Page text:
Television

'Dark Angel' worth sampling despite occasional speed bumps

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Star World is counting on the science fiction genre to widen its audience base and maintain viewer loyalty. Dark Angel from the mind of Oscar winner James Cameron premieres tomorrow at 6:30 pm with a repeat at 10 pm.

The series takes the casual telly buff down an unusual turn. The plot kicks off in Wyoming where a secret government lab is building an army by creating children with superior DNA trained to fight and kill. The opening scene reminds one of Cameron‘s True Lies with its ice blue photography. The setting is 2009 and when the show starts, 12 of them escape.

Not long after a computer targeted electromagnetic pulse is triggered off, turning America the land of the free, honey, milk, blah blah into a third world country (TWC). Food riots and unemployment rule the roast. All electrical equipment, including bank and financial records are destroyed. The scene then shifts a decade later to 2019 in Washington. One of the escapees, Max, played by Jessica Alba is trying to search for the other 11.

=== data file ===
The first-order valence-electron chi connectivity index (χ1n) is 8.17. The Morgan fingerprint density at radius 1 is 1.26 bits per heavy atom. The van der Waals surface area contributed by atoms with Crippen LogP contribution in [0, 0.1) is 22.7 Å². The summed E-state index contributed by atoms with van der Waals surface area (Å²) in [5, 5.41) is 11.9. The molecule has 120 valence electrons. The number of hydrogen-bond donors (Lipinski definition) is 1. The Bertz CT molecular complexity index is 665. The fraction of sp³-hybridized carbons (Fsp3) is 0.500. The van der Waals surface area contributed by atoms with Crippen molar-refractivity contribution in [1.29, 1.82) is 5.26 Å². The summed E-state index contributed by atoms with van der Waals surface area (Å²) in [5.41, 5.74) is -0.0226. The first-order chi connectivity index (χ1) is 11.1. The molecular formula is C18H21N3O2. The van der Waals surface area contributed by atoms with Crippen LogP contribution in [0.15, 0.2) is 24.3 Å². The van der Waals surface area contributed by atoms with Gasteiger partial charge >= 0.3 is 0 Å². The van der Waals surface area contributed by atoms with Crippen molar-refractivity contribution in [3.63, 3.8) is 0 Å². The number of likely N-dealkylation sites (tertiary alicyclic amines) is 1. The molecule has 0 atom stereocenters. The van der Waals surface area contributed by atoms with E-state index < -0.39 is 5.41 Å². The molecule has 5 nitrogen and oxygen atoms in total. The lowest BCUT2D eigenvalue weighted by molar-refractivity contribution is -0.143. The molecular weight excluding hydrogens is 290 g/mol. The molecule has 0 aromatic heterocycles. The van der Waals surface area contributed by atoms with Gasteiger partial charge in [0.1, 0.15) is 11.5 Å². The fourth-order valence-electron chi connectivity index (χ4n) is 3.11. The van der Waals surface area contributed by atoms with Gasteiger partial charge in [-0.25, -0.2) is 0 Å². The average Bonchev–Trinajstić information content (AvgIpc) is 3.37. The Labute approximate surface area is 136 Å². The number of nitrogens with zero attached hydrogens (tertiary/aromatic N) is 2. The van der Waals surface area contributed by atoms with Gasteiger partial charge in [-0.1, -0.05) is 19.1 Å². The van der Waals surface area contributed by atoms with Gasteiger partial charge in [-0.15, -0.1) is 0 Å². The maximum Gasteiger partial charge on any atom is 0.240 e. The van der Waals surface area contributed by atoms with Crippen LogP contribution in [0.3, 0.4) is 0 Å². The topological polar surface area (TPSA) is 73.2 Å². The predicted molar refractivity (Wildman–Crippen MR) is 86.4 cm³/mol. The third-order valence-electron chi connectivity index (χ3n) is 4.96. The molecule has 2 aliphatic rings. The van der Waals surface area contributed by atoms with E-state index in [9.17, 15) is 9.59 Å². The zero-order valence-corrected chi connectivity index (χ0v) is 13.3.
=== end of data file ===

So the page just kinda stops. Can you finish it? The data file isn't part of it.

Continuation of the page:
The first episode shows promise. It has more dramatic elements than Alias which is more action oriented. That is not to say that Dark Angel doesn‘t have eye-popping visuals. Check out the scene where Alba flies from one building to another using a rope in order to burgle the home of a cyber journalist who runs Freedom Streaming Video. He has dreams of making a rotten society more liveable as it were. He tries to make a start by exposing the shenanigans of a business baron who is substituting a drug used for cancer treatment with sugar pills.

The drug is being sold in the Canadian black market while war veterans go untreated. The journalist soon susses out who Max really is. Alba is effective in conveying a woman going through her normal routine in a chirpy manner while trying to deal with a tormented past by taking pills to stop nerve seizures. The flashbacks showing the tortuous routine the kids were put through are one of the highlights of the pilot. Before she is trying to maintain a low profile, Alba is understandably reluctant to help the journalist in his crusade as she finds him to be too idealistic and not practical enough.

The show manages to let a wry sense of humour slip into the proceedings courtesy Alba‘s friend who happens to be a lesbian and one hopes to see more of her as the series progresses. On the flip side, a couple of trite situations like a police officer‘s visit to Alba‘s home do bog down proceedings to a certain extent. Also, one found it odd that a pulse could destroy everything electrical to such an extent that we are clueless as to how to fix the problem, though of course, we created the darn electrical gadgets in the first place.

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